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Ryguyfi - great advise from everyone. The third video from Heritage Angler’s post shows how to use a Matarelli whip finisher. I’d recommend that you purchase one. I’ve found this tool to be one of the most useful tools on my tying bench. It makes an easy and neat whip finish every time. It enables you to whip finish on small flies, and in tight places like behind the bead on a bead head fly. One tip that I can share, is that I use dubbing wax on the last inch or two of the thread and whip finish using 3 turns, and then another 4 turns to finish. The wax makes the thread slide easily when pulling the thread tight, and helps hold the head together. I usually don’t even use head cement when I use the whip finisher. Using head cement is messy and inevitability ends up blocking up the hook eye. I can’t remember the last time I had the head of a fly come undone.

Good luck with your tying. Don’t expect museum quality flies from your first efforts. As you practice, and get the techniques down, the appearance of your flies will improve. Just remember that most fisherman demand perfectly tied flies…..but the fish don’t. Good Luck.

Posted on: 2007/1/6 9:19


Re: Brand new fly tier

Joined:
2006/9/10 20:44
From Room 109
Posts: 3144
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here is a another site for your reference. It helped me out whne i first started tying and still does

http://www.tie1on.net

Posted on: 2007/1/6 15:50


Re: Brand new fly tier
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2006/9/9 9:29
From Monessen, PA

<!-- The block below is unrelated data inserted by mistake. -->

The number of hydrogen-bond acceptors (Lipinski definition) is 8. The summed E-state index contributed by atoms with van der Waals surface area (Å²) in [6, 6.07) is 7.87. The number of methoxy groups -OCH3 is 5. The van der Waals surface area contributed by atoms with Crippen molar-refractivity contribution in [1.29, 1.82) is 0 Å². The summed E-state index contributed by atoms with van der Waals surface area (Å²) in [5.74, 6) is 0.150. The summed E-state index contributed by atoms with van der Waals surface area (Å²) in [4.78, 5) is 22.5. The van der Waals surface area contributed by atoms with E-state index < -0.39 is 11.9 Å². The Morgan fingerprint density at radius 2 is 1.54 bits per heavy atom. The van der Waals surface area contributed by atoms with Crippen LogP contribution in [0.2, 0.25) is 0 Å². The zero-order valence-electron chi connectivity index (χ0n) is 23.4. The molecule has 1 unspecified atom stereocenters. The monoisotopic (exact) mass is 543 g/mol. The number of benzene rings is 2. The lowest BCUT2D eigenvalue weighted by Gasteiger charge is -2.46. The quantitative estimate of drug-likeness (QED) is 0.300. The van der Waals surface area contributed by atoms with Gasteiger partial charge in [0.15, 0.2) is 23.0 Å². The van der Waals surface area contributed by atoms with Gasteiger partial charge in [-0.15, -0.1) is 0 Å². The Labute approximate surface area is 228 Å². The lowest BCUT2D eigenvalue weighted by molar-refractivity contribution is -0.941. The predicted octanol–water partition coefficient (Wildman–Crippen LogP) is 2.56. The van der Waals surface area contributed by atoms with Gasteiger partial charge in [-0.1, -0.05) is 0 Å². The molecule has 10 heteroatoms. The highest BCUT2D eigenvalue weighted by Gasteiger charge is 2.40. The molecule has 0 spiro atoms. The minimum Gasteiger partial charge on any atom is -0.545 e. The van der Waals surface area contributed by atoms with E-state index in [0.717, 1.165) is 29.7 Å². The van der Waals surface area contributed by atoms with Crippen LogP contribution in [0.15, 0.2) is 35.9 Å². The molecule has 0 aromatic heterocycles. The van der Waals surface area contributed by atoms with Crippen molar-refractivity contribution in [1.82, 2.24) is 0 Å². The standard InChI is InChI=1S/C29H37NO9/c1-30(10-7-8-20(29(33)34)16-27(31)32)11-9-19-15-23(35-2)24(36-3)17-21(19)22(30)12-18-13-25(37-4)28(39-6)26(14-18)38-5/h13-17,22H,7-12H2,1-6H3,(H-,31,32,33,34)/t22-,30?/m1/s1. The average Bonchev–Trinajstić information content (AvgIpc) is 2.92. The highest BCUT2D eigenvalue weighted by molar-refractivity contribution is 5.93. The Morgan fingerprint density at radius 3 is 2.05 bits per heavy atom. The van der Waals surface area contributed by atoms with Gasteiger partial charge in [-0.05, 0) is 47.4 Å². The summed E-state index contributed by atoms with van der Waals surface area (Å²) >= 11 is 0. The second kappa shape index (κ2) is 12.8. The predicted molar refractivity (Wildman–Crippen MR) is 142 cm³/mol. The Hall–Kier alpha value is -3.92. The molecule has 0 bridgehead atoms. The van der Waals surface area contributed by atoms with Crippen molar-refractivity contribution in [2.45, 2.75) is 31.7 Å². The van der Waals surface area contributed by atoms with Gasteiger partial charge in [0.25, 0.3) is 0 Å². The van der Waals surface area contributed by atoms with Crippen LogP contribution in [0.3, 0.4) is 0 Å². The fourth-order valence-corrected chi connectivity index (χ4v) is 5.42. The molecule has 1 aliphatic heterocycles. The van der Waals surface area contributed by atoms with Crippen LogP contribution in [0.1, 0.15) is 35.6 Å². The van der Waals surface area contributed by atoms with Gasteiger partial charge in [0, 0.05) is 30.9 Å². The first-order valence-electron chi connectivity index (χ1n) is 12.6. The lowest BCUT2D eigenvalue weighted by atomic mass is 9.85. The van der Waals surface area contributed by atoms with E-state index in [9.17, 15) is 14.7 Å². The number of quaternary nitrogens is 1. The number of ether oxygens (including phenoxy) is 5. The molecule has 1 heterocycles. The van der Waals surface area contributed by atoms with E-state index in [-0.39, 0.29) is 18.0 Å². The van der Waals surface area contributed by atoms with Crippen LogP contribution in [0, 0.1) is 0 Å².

Posts: 22589
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I forgot all about that site, Matt. I liked the animation of Stealth:

TOUCH HERE TO RUN ANIMATION ON STEALTH


Posted on: 2007/1/6 19:11
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Nietzsche was stupid and abnormal.

-- Leo Tolstoy


Re: Brand new fly tier

Joined:
2006/9/13 12:37
Posts: 496
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Check with your local fly shop they usually have classes in fly tying especially this time of the year. To start a fly you hold the tag end of the thread and start about a third of the ditance down from the eye of the hook wrapping toward the eye. Then go back over the thread you wrapped to the tail. This is your base and allows you to start tying material on from the tail forward. Usually the last thing tied in is the hackle so you will never be tying the wings over the hackle. Hope this helps, feel free to PM me if you have any questions.

Posted on: 2007/1/8 9:23


Re: Brand new fly tier

Joined:
2006/9/14 10:34
From Southeast PA
Posts: 521
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This is something I do when I want to dub very tight bodies on small flies, and it may help you with making your dubbing tighter. As many others said, use a small amount of dubbing. When you think you have a small amount, use even less! (Unless you WANT the fly to be kind of bushy.) After twisting the dubbing onto the thread in a thin line (in one direction, as Jack said), when you start to wrap the thread and the dubbing has been trapped against the hook, wrap it with your thumb and forefinger about a quarter to a half inch from the hook shaft and twist/stretch the dubbing a little bit as you wrap it around the hook. After every wrap you have to slide your fingers a bit further down the thread. More tension will make it tighter, less will make it looser. I normally don’t do this for an average fly, but it may help you if you try it to various degrees.

Tacky-wax might help too, but I don’t bother with it much anymore. I tend to lightly dampen my fingertips before twisting the dubbing onto the thread, and this might help. You can use a damp sponge (I often use my tongue, like a quarterback, but this probably isn’t very hygienic or healthy, especially with natural fur, and I’m careful to avoid doing it then). I have never seen any advice to do this, but it helps me get a tight twist of material on the thread.

Posted on: 2007/1/8 13:13